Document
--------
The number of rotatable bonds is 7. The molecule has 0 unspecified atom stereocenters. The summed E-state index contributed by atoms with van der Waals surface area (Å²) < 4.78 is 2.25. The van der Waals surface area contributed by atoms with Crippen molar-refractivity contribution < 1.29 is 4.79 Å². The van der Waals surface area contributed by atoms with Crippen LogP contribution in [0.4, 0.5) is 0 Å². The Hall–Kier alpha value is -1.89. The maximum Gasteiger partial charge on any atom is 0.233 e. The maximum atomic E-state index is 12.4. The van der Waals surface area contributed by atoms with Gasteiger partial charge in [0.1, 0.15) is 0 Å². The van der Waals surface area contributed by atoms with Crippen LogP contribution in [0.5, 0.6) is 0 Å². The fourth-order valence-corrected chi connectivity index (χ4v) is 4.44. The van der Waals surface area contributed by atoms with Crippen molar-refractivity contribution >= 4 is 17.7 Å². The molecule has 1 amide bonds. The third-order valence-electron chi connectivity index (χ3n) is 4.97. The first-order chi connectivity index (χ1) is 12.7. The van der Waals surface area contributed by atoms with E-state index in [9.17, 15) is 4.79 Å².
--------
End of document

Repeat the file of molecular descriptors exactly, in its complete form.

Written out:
The number of rotatable bonds is 7. The molecule has 0 unspecified atom stereocenters. The summed E-state index contributed by atoms with van der Waals surface area (Å²) < 4.78 is 2.25. The van der Waals surface area contributed by atoms with Crippen molar-refractivity contribution < 1.29 is 4.79 Å². The van der Waals surface area contributed by atoms with Crippen LogP contribution in [0.4, 0.5) is 0 Å². The Hall–Kier alpha value is -1.89. The maximum Gasteiger partial charge on any atom is 0.233 e. The maximum atomic E-state index is 12.4. The van der Waals surface area contributed by atoms with Gasteiger partial charge in [0.1, 0.15) is 0 Å². The van der Waals surface area contributed by atoms with Crippen LogP contribution in [0.5, 0.6) is 0 Å². The fourth-order valence-corrected chi connectivity index (χ4v) is 4.44. The van der Waals surface area contributed by atoms with Crippen molar-refractivity contribution >= 4 is 17.7 Å². The molecule has 1 amide bonds. The third-order valence-electron chi connectivity index (χ3n) is 4.97. The first-order chi connectivity index (χ1) is 12.7. The van der Waals surface area contributed by atoms with E-state index in [9.17, 15) is 4.79 Å².